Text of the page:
Monday, April 12, 2010

Would the Real Me Please Step Forward

I think I've mentioned before that I have played a few online games in which I get to be a whole new character other than myself. Some of them can be quite fun. Some not so much so.

What I find most enjoyable are the people I meet. Yes, we're all telling fantastic lies about ourselves - mostly with regard to our appearance. For even if we confess our age (which I kind of do - I give a decade) our visual images are generally young - and quite good looking. Mine is compared to the real life me anyway.

I've met people from a variety of occupations and countries. And ages. One of the people I've met is a young psychology student from somewhere in the eastern side of the United States. I actually know the state, but will grant her further anonymity by not revealing it. She said she read about people and their online behavior in one of her classes. There have been studies made. (Of course there have been studies made. There's always a study.)

Not surprisingly, the studies reveal that people are often more the way they want to be when playing these online games. Shy people often find themselves with arm loads of friends. And I suppose weak and powerless feeling people become dominant in the war games. (She didn't say that one. I'm guessing.) Followers must become leaders and I bet some leaders even become followers. And then there are the gender swappers.

I asked this question of her: So, if being online removes the barriers and fears I have in real life which prevent the real me from displaying to the world, does that mean I'm more real online than in real life?

Her answer: In way, yes.

What online has done is remove the visual aspect of who I am - which ultimately has little (nothing) to do with who I really am.

I believe this. Kind of.

For what I look like, and my physical gender, both directly affect my behavior in real life. If my body has limitations then I have limitations. There are places women and can go but men can't, and places men can go but women can't. There are socially accepted behaviors for women which are unacceptable for men, and the same in reverse.

She asked me to close my eyes and envision myself. Who do I see when I look at the me inside my body? In a cooperative mood, I began to list about six to eight character qualities I think I have - but rarely display - in my real life. As I listed them I felt a chill on my arms. Why? Because many people online have used those very words to describe me - without prompting of any kind from me. In real life I don't often get these compliments, even with prompting.

That conversation made me feel happier about myself online. And I realized just how many people online actually seem to like me. And if all of this mumbo jumbo about the real me showing up online more so than in person, then perhaps I am as kind, caring - and likeable - as I wished I was in real life.

Also makes me wonder about the people who are complete assholes in these games.


fairyhedgehog said...

I have yet to have a complete shock when meeting someone face to face after getting to know them online. I have to say though that when I met one of my best online friends for the first time we were both in fancy dress and that meant a bit of getting used to each other's real appearance the next day!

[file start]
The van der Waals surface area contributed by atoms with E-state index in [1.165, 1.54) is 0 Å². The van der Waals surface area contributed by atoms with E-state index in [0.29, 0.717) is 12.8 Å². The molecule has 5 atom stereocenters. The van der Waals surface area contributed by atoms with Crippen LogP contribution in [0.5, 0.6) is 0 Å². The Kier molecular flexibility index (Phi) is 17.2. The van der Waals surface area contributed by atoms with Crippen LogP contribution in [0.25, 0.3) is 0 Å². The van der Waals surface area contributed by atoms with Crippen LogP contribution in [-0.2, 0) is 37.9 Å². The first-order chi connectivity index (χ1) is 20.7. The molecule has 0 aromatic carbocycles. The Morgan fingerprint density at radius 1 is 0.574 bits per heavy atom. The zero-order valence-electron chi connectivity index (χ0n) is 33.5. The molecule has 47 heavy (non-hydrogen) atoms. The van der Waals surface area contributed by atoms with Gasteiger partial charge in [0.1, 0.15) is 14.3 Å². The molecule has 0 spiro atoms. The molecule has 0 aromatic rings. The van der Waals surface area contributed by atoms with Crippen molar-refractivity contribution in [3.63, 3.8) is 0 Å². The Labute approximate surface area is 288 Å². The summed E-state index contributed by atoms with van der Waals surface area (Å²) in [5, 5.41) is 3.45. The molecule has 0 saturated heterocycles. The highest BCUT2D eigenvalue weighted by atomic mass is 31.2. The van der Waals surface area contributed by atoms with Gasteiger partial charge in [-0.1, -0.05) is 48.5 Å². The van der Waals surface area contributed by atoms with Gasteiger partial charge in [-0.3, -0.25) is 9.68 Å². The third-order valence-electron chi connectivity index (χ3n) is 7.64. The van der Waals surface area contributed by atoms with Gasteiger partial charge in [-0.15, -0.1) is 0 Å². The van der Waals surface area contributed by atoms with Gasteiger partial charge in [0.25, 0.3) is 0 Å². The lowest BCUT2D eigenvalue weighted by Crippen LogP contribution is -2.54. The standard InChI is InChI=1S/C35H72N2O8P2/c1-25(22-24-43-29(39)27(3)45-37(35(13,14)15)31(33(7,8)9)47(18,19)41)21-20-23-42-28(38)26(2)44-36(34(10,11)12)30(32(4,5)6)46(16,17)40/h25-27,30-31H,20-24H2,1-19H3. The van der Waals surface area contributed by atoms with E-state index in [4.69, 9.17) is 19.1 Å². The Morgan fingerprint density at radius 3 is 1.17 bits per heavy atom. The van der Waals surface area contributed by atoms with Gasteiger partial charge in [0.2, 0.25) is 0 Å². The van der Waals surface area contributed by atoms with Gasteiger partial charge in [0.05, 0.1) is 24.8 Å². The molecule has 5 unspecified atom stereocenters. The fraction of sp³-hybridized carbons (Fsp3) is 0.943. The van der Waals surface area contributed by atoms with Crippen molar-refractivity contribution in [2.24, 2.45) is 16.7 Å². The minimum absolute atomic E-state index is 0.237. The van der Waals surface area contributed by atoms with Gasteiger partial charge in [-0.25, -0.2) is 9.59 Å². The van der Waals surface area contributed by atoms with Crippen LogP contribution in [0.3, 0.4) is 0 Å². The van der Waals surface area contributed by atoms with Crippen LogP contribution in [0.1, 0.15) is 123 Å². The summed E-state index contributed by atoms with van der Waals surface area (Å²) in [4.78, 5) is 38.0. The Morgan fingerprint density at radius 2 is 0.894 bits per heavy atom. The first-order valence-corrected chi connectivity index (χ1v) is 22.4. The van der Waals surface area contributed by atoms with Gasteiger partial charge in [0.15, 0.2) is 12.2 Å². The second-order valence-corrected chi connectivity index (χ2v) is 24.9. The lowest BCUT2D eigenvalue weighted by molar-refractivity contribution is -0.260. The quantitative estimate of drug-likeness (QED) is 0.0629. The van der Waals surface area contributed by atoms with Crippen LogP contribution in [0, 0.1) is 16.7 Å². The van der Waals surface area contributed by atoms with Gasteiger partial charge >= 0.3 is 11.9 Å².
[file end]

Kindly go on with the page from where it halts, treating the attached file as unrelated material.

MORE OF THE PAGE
But I've found people's personalities remarkably similar on and off line. Maybe it's because I don't go in for the same kind of role playing games. I'm pretty much myself online although I can see the attractions of anonymity and I do hide behind the fairyhedgehog label.

I think the internet gives you the chance to explore different facets of your character that might not be allowed into play in the rest of your life. That can be quite freeing.

Sarah Laurenson said...

Ah yes. Anonymity does allow some people to give vent whereas others, like you, find their true selves. Do I believe the assholes are assholes in real life? Not necessarily. I think some of them are using the cloak of anonymity to allow themselves to express anger they are not willing or able to express in real life.

So in a way, they are being more true to themselves, but it is not defining who they really are. Just the parts they cannot or will not show in real life.

And perhaps that is a truism for all of it. It's the hidden parts that come out online when a real mask is in place.

I know if I spewed what was really in my head, I could be lumped in with the assholes. But I don't. Just because my brain can put certain words together at a certain time does not mean I need to open my mouth and speak them (or type them). It's called impulse control and it comes with maturity. Took a long time for me to get a handle on it and I still screw up sometimes.

Wings in the Night said...

Thanks to both of you for your insights into this. Having only met one person in real life and then met her on the internet I have to say she is the same in both places. Maybe I am, too. But I don't think so. Otherwise, why do I have friends online but not in real life?

If some people need to (and feel free to) vent their darker side online then perhaps it's a good thing. They get the destructive outlet without causing any real damage. What a pity terrorists and government people can't do the same.

I used to always speak my mind about everything, too. Now, I often find myself holding back from speaking/writing anything. I think I've changed over the years. Hopefully, I'm a better person now than ever before.

But I do know that today has been one of the happier days I have had in a very long time. The message my friends have been sending me is finally getting through at last. I owe all of you more than I can ever repay.